Norboletone (INN) (former proposed brand name Genabol), or norbolethone, is a synthetic and orally active anabolic–androgenic steroid (AAS) which was never marketed.[1] It was first developed in 1966 by Wyeth Laboratories and was investigated for use as an agent to encourage weight gain and for the treatment of short stature, but was never marketed commercially because of fears that it might be toxic.[1][2] It subsequently showed up in urine tests on athletes in competition in the early 2000s.[3]

Clinical data
Other namesNorbolethone; 17α-Ethyl-18-methyl-19-nortestosterone; 17α-Ethyl-18-methylestr-4-en-17β-ol-3-one; 13β-Ethyl-17α-hydroxy-18,19-dinorpregn-4-en-3-one
Routes of
By mouth
Drug classAndrogen; Anabolic steroid
ATC code
  • None
Legal status
Legal status
CAS Number
PubChem CID
CompTox Dashboard (EPA)
Chemical and physical data
Molar mass316.485 g·mol−1
3D model (JSmol)

Norboletone was found to have been brought to the market by the chemist Patrick Arnold, of the Bay Area Laboratory Co-operative (BALCO), an American nutritional supplement company. It is reputed to have been the active ingredient in the original formulation of the "undetectable" steroid formulation known as "The Clear" before being replaced by the more potent drug tetrahydrogestrinone.[4][5]

In 2002, Don Catlin, the founder and then-director of the UCLA Olympic Analytical Lab, identified norboletone for the first time in an athlete's urine sample. In the same year, U.S. bicycle racer Tammy Thomas was caught using it and was banned from her sport.[2] The following year, Catlin identified and developed a test for tetrahydrogestrinone (THG), the second reported designer anabolic sample—a key development in the BALCO Affair.[6]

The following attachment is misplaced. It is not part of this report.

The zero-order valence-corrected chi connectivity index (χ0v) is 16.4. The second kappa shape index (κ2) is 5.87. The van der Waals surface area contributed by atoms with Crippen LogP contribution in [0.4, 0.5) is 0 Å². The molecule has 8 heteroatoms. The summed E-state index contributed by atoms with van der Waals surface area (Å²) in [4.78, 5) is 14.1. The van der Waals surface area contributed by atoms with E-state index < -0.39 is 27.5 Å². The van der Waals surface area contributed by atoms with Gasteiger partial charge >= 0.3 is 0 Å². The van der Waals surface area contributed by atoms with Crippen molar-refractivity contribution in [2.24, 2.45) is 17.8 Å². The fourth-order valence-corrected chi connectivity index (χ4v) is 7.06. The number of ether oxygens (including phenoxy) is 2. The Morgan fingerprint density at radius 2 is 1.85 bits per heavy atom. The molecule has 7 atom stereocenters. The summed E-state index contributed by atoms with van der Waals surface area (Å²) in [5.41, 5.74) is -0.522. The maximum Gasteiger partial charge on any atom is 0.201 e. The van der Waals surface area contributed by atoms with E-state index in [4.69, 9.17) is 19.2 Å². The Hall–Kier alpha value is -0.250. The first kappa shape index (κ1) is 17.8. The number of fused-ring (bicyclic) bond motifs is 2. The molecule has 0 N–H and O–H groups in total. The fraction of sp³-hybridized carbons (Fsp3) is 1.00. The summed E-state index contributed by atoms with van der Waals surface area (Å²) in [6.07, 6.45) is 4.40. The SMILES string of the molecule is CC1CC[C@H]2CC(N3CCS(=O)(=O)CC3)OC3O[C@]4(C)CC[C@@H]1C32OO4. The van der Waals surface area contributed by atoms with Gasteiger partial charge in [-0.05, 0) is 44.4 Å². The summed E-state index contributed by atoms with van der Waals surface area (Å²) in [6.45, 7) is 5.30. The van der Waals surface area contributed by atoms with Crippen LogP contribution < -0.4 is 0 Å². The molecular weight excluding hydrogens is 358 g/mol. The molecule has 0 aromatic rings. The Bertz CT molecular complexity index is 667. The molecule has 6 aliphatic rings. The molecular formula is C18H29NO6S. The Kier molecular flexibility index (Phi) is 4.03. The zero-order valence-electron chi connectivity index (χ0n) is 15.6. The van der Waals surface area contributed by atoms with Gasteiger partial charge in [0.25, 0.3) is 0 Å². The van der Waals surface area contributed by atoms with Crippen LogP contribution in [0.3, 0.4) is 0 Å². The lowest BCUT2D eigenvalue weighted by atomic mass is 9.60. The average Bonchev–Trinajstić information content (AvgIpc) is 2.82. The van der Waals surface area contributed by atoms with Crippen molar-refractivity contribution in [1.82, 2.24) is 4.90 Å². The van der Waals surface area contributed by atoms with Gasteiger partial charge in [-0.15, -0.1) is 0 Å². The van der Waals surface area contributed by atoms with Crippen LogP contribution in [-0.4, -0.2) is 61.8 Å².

Norboletone is on the World Anti-Doping Agency's list of prohibited substances,[7] and is therefore banned from use in most major sports.


  1. ^ a b Mark Fainaru-Wada; Lance Williams (23 March 2006). Game of Shadows: Barry Bonds, BALCO, and the Steroids Scandal that Rocked Professional Sports. Penguin Publishing Group. pp. 75–. ISBN 978-1-101-21676-7.
  2. ^ a b Lee, Henry K. (2006-08-04). "Inventor of 'clear' steroid gets 3 months in prison". The San Francisco Chronicle.
  3. ^ Catlin DH, Ahrens BD, Kucherova Y (2002). "Detection of norbolethone, an anabolic steroid never marketed, in athletes' urine". Rapid Communications in Mass Spectrometry. 16 (13): 1273–1275. doi:10.1002/rcm.722. PMID 12112254.
  4. ^ "Chemist Who Created "The Clear" Sentenced" (Press release). United States Attorney for the Northern District of California. 2006-08-04. Archived from the original on 2006-10-14. Retrieved 2007-10-08.
  5. ^ Knight J. (2003). "Drugs bust reveals athletes' secret steroid". Nature. 425 (6960): 752. doi:10.1038/425752a. PMID 14574369.
  6. ^ "Catlin has made a career out of busting juicers". USA Today. 2007-02-28.
  7. ^ "The World Anti-Doping Code: The 2012 Prohibited List" (PDF). World Anti-Doping Agency. Archived from the original (PDF) on 2012-05-13. Retrieved 2012-07-17.